This past season I entered every game I played using the hole by hole input screen and enhanced the data input slightly by using the ‘stats’ feature.  I did not record all the statistical categories available, just some of the basics like putts and fairways hit.

Entering such basic information provides you with a wealth of data as calculated by the statistical program.  It provides your average putts per round, putts per hole, average putts on a given hole, average score on a given hole, fairways in regulation, greens in regulation, scrambling and bounce backs.

Once the season is officially over I intend to review the data and write one or more posts that provide a breakdown of how the year went, and hopefully how the data generated can be used to identify potential areas for improvement.

An offer they could not refuse

At this time of the year, when all the competitions are concluded golfers at times need an incentive to spice up their games or just to keep their interest up.

In my case I’m now north of 110 games played for the season and unless there is something on the line my interest tends to wane and at times I suffer from lapses of concentration on the course.

Playing for something (money) no matter how small the amount can get everyone back in the game.

On the first tee this morning I made my three golf partners and offer the could not refuse.  I proposed that we play my ball against their best ball.  My handicap is 4 and they are all in the 10-12 range, and pretty solid players.  Needless to say they accepted the proposal.

Things did not start out well for me.  I bogied the first hole and lost the next two to birdies.  By the time we got to the 9th hole I was four down, so naturally I used my front nine press and was fortunate to win the 9th hole with a par to cut my front nine losses.

I played better on the back nine and managed several clutch putts to par holes for ties on the back nine.  The long and the short of it was that when we reached 18, I was two up on the back.  Now it was their opportunity to press and they did.  We tied 18 with pars so the press was a tie.

It ended up they won the front and the 18, I won the front nine press and the back nine so no money changed hands.  However, all of us were invested in the game and the outcome for all 18 holes and if was an enjoyable and challenging match.

I’m hoping we do this again.  I fully understand my odds of winning are not great but it was an enjoyable challenge.

You have got to play Quarry Oaks

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A couple of days ago a message popped up in my promotions tab with a great offer from Quarry Oaks.  The offer was the twilight rate ($42.50) with cart but starting at 1230 in the afternoon.

I sent out a message to some fellow golfers and was quickly able to get a foursome together.

We played yesterday (2016-08-24) with a tee off of 12:38.

I’ve played Quarry Oaks many times over the years and every time I do I lament that fact that it’s located east of Steinbach, and I live in Winnipeg.  It’s the type of course that were it closer to a major population center would attract a high volume of golfers.  It is the type of course (if it were closer to where I live) I would be a member of.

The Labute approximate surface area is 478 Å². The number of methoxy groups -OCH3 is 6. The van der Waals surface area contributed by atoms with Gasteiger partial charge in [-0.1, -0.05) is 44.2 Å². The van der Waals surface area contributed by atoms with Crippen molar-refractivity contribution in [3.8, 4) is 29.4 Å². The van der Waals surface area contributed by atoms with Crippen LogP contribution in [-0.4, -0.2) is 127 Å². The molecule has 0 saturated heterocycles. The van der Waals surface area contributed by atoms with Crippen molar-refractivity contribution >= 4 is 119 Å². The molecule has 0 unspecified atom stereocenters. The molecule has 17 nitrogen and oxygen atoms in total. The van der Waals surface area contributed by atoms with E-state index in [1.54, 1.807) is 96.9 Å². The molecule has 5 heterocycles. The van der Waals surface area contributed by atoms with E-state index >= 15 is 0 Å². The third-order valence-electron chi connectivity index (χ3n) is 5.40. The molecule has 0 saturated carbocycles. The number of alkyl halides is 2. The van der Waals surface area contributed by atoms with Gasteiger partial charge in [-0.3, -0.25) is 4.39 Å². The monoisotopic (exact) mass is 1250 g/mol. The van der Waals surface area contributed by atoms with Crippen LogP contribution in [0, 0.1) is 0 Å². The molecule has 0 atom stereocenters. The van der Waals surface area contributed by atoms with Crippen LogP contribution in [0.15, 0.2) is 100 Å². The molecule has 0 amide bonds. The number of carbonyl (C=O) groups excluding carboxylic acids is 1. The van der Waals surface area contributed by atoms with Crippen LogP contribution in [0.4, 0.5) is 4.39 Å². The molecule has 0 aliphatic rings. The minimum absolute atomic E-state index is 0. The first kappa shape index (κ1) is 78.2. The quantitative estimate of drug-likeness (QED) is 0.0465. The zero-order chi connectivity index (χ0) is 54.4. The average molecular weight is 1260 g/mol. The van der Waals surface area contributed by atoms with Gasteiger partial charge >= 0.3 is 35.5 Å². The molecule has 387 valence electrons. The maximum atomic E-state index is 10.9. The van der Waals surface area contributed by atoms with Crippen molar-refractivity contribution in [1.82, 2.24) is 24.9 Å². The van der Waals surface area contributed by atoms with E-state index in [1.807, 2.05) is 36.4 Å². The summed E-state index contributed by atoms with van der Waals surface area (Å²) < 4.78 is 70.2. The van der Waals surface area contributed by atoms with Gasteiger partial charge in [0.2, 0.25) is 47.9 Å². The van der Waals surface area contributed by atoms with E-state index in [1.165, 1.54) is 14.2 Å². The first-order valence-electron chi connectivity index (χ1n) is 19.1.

Why you ask, what so good about Quarry Oaks?  Here are but a few reasons:

  1.  Variety.  Three very distinctive 9’s that offer significantly different views and challenges.
  2. Well conditioned tee boxes, fairways and greens.
  3. Interesting carries over waste areas and water.
  4. Undulating greens that are challenging yet fair (if you put the ball in the right spots).
  5. Friendly staff and superb service.

There are many more reasons but you probably get the drift.

I’ve often said to golfing friends from Ontario:  if Quarry Oaks were located in Ontario people from Toronto would gladly drive 1 or two hours and pay well over $100.00 to play a round of golf on a course that provided the experience Quarry Oaks offers.

If you have never played the course, or have not played it recently you need to get out there.  It’s the type of layout you need to play several times a year even if you don’t live in the immediate area.  It’s that good!

The older golfer

As indicated in a previous post I recently participated in the Manitoba Senior Championship.

During the course of the event I played with a number of different golfers as the pairings were adjusted after every round based on scoring, so I was able to observe different players both on the course and in preparation for play.

What follows are some observations that struck me about seniors who play competitive golf:

 

  1.  The love of the game and the dedication to honing ones golf skills.  The vast majority of the participants arrived at the course well in advance of their tee times and spent significant time on the driving range, chipping area and on the putting green.
  2. How the competitive embers are fanned and come to life during a tournament.
  3. How advancements in technology have added to the enjoyment of the game for older golfers.  I overheard more than a few players talk about their new driver or new set of irons, hybrids etc. and how the new clubs have made them longer and more accurate.  Comments like “I’m hitting it longer now than when I was 40”  are common among seniors, and in many cases they are also true.
  4. Golfers willingness to use ‘aids’ to compensate for parts of the body that are simply wearing out.  I observed more than a few players adjusting their lower back supports, strap on knee braces, squeeze into elbow and wrist supports.  I observed several players (myself included) bolster their resolve by  popping  Advil and other anti inflammatory and pain killing drugs, jut to be able to compete.  As well as I walked down the line at the driving range I noticed I was not the only player emanating a strong odour of A535 and other assorted topical  treatments.

It would seem the old adage ‘golfers never die they only lose their balls’ is indeed true.